How to Be Invaluable
In many ways, marketing is about making yourself, your product or your brand noticeable. If you can stand out from the crowd and offer something unique or superior, half your marketing is already done.
The good news is that there is one simple factor that will contribute to you standing out from the crowd more than anything else and in this post, I’ll tell you exactly what it is.
Watch the video below to see what I mean:
What if You Just Don’t Feel Like It?
One thing about drive is that you can’t really force it. If a project or niche is unappealing to you, it can be difficult to get any kind of real ambition going.
If you are involved in work that you cannot get yourself to feel a personal drive for, then it’s a sign that you need to start doing something else.
I used to be very attracted to the idea of “uninvolved” income streams, like building up small niche sites that generate affiliate income, while I myself would remain anonymous and behind the scenes. There’s nothing inherently wrong with this business model and I think you can be truly ambitious and passionate about something like this: becoming better and better and building up and optimizing these sites, targeting them for very specific keywords and niches and seeing them generate income can be quite a rush.
I discovered, however, that this particular model doesn’t really do it for me, in the long term. It doesn’t keep me interested and in most cases, I just don’t have the ambition to deliver a truly fantastic website on the topic of competitive speed knitting or whatever the niche may be.
If you choose something like niche site building because you hope it to be an “easy way out”, you’ll end up wasting your time. The real shortcut is to find something that you can turn into a viable business, but that you’re also ambitious about.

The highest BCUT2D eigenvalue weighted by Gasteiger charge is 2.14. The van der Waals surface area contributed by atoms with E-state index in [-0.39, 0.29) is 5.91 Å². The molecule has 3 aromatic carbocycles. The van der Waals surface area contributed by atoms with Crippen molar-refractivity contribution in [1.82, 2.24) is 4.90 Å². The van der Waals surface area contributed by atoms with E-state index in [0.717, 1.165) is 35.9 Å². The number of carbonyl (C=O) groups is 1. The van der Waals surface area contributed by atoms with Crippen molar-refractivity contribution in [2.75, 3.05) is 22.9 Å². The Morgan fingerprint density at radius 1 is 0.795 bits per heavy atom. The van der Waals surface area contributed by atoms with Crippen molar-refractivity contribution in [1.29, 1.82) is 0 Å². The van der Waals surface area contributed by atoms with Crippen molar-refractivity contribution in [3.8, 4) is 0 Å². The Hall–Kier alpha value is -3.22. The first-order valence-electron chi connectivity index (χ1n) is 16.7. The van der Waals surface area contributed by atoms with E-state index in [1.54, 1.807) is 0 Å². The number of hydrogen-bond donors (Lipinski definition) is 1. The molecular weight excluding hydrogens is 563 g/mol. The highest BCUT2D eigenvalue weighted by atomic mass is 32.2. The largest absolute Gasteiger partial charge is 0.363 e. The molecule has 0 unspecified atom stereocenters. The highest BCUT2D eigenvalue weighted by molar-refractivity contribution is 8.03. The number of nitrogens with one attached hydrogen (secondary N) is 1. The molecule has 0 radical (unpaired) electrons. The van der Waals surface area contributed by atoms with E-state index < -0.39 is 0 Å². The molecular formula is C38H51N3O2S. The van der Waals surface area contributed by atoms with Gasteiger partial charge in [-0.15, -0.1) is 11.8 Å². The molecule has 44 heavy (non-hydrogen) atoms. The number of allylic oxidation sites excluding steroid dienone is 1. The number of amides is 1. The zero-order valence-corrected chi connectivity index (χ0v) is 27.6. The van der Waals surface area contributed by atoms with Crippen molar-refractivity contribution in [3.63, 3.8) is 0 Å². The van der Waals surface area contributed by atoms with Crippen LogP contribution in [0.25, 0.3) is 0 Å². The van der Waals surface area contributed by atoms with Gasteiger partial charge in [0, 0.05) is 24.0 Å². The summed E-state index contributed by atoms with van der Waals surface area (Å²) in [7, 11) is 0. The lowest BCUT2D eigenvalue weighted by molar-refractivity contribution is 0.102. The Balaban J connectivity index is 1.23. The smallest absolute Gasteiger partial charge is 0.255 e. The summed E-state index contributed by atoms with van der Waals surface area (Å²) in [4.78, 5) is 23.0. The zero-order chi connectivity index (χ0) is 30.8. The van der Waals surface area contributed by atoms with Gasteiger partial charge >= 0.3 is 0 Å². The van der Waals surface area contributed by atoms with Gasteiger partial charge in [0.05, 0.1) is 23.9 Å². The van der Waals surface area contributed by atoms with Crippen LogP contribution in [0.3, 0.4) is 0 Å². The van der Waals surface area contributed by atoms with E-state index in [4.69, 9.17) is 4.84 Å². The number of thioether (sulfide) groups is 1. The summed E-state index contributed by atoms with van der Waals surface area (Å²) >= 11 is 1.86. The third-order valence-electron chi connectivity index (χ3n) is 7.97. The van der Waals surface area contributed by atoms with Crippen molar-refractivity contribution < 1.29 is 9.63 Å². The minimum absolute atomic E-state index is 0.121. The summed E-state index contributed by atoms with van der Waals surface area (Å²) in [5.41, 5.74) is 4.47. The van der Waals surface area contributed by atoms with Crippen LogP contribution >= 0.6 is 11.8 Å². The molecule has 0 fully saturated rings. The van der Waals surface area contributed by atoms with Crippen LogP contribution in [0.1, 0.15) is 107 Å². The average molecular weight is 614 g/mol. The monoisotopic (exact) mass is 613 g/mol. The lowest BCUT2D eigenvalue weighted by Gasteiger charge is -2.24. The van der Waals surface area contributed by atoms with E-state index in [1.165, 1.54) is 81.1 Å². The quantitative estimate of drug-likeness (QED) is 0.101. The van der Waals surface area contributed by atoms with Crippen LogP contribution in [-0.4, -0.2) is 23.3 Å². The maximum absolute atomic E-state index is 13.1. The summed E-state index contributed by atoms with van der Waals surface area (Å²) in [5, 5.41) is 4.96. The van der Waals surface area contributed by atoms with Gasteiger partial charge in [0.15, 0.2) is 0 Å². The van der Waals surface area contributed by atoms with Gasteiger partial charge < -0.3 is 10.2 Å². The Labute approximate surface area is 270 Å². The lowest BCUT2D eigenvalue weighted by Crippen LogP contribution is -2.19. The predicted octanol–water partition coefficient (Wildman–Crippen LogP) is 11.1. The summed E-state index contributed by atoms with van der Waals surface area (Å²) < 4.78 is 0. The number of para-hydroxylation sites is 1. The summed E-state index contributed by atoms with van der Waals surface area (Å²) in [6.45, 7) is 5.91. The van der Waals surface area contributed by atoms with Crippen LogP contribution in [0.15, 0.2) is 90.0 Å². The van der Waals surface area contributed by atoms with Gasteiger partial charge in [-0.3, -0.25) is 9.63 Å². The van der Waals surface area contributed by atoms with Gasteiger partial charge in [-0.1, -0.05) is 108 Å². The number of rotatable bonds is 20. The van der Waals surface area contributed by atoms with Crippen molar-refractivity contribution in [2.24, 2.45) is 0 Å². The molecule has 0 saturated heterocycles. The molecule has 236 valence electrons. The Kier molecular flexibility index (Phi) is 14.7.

It’s Not a Money Issue
Whenever I look for a freelancer to hire for a job, I’m always surprised at how many people offer their work for extremely low wages. Of course, these contractors usually work from countries with relatively weak currencies and low living costs, but even taking that into account, it seems to me like most people are caught up in a race to the bottom, as Seth Godin calls it.
I’ve found that the old adage of “you get what you pay for” often holds true and people who are competent and ambitious will usually charge a lot more than people who aren’t. Personally, I’d much rather pay a high rate for someone who insists on doing high quality work only, even though that increases costs, than buy cheap, mediocre work.
If you are offering any kind of service or selling your own product (which you should be), realize that from the perspective of your customers and clients, it’s often not a money issue. Sure, some of them will be looking for the cheapest possible solution, but they’ll get burnt soon enough and will then come back looking for quality, instead. The priority for you should always be offering an excellent service, not keeping prices as low as possible.
The bottom line is that if you are competent and driven, you become a rare exception and people will seek you out.
Among all the projects I’ve been involved in, the most ambitious ones have always been the easiest to promote, the easiest to generate more traffic to and the ones most often leading to new opportunities.
From the perspective of an employer, it’s very unfortunate that so few people are ambitious and self-motivated. From the perspective of an entrepreneur, service-provider or freelancer, you can rejoice: the fact that most people are setting the bar so low just makes it easier for you to stand out and stand out further from the crowd.